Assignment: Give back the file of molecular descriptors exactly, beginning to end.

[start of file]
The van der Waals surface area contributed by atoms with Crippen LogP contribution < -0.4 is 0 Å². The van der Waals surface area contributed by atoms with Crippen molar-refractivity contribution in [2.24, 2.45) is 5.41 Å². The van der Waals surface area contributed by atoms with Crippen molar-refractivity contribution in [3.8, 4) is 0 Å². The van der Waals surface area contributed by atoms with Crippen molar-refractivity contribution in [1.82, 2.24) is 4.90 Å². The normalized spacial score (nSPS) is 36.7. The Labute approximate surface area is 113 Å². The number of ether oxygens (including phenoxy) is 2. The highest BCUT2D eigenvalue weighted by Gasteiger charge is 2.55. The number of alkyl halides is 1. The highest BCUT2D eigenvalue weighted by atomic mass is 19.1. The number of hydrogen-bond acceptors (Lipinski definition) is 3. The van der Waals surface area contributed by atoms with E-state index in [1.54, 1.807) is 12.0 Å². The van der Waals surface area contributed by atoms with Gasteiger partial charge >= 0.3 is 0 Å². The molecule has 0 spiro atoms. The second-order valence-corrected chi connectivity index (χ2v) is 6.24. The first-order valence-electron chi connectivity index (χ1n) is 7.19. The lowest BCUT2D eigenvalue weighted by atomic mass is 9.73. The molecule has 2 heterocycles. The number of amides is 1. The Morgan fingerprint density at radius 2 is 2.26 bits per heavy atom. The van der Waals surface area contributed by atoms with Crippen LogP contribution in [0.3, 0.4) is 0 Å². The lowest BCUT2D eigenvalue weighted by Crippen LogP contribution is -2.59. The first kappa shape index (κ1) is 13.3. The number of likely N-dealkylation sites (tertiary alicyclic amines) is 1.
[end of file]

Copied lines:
The van der Waals surface area contributed by atoms with Crippen LogP contribution < -0.4 is 0 Å². The van der Waals surface area contributed by atoms with Crippen molar-refractivity contribution in [2.24, 2.45) is 5.41 Å². The van der Waals surface area contributed by atoms with Crippen molar-refractivity contribution in [3.8, 4) is 0 Å². The van der Waals surface area contributed by atoms with Crippen molar-refractivity contribution in [1.82, 2.24) is 4.90 Å². The normalized spacial score (nSPS) is 36.7. The Labute approximate surface area is 113 Å². The number of ether oxygens (including phenoxy) is 2. The highest BCUT2D eigenvalue weighted by Gasteiger charge is 2.55. The number of alkyl halides is 1. The highest BCUT2D eigenvalue weighted by atomic mass is 19.1. The number of hydrogen-bond acceptors (Lipinski definition) is 3. The van der Waals surface area contributed by atoms with E-state index in [1.54, 1.807) is 12.0 Å². The van der Waals surface area contributed by atoms with Gasteiger partial charge >= 0.3 is 0 Å². The molecule has 0 spiro atoms. The second-order valence-corrected chi connectivity index (χ2v) is 6.24. The first-order valence-electron chi connectivity index (χ1n) is 7.19. The lowest BCUT2D eigenvalue weighted by atomic mass is 9.73. The molecule has 2 heterocycles. The number of amides is 1. The Morgan fingerprint density at radius 2 is 2.26 bits per heavy atom. The van der Waals surface area contributed by atoms with Crippen LogP contribution in [0.3, 0.4) is 0 Å². The lowest BCUT2D eigenvalue weighted by Crippen LogP contribution is -2.59. The first kappa shape index (κ1) is 13.3. The number of likely N-dealkylation sites (tertiary alicyclic amines) is 1.